A photodiode is a light sensitive semiconductor. It is a type of photodetector capable of changing (or converting) light into either current or voltage, depending upon its connections. It is a diode and wired with reverse biasing so that when in the dark, only a small amount of current, known as dark current, will flow. When in the light, a current known as photocurrent flows through the diode.
Photodiodes may contain optical filters, built-in lenses, and may have large or small surface areas. Photodiodes usually have a slower response time as its surface area increases. The common, traditional solar cell used to generate electric solar power is a large area photodiode. Photodiodes and phototransistors look the same physically but have different functions.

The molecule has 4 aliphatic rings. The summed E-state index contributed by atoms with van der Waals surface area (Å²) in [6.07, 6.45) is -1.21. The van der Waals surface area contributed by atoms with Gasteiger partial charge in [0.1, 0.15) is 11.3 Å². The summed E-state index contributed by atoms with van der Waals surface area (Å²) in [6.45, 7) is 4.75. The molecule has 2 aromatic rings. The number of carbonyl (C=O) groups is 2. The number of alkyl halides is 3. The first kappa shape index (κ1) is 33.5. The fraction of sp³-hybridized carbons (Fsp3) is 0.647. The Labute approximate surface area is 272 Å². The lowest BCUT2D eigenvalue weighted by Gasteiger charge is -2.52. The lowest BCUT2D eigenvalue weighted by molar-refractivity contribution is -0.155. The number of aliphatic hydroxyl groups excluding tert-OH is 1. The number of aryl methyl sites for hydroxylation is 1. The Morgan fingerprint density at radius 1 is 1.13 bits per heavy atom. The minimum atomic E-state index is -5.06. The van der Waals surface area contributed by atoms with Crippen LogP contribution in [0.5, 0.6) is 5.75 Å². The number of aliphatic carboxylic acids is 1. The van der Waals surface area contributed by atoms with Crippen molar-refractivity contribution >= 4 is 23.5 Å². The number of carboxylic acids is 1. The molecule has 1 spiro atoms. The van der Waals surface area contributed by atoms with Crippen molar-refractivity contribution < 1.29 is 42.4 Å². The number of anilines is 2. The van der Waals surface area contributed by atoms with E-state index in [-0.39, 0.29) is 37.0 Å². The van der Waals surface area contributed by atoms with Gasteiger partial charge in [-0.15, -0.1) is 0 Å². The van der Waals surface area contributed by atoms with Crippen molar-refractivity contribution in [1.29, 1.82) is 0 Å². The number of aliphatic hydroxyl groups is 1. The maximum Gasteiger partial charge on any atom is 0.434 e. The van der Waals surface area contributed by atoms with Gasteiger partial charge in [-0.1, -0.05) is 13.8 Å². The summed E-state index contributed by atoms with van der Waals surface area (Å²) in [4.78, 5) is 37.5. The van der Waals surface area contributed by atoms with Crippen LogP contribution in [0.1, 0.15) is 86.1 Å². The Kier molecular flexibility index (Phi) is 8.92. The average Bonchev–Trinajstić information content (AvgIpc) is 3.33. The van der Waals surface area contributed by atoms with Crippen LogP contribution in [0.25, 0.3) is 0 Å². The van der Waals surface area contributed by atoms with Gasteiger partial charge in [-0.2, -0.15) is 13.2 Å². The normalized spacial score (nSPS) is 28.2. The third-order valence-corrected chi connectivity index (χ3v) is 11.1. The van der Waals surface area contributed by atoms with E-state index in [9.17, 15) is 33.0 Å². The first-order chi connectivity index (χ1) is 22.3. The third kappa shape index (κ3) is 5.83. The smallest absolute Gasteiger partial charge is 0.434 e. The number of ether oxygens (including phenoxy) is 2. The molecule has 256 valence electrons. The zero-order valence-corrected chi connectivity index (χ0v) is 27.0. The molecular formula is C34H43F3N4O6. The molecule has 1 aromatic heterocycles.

It is based on a reversed bias circuit.
References[change | change source]
- ↑ International Union of Pure and Applied Chemistry. "Photodiode". Compendium of Chemical Terminology Internet edition.
- ↑ Cathleen Shamieh; Gordon McComb, Electronics For Dummies (Hoboken, NJ: Wiley Pub., 2009), p. 337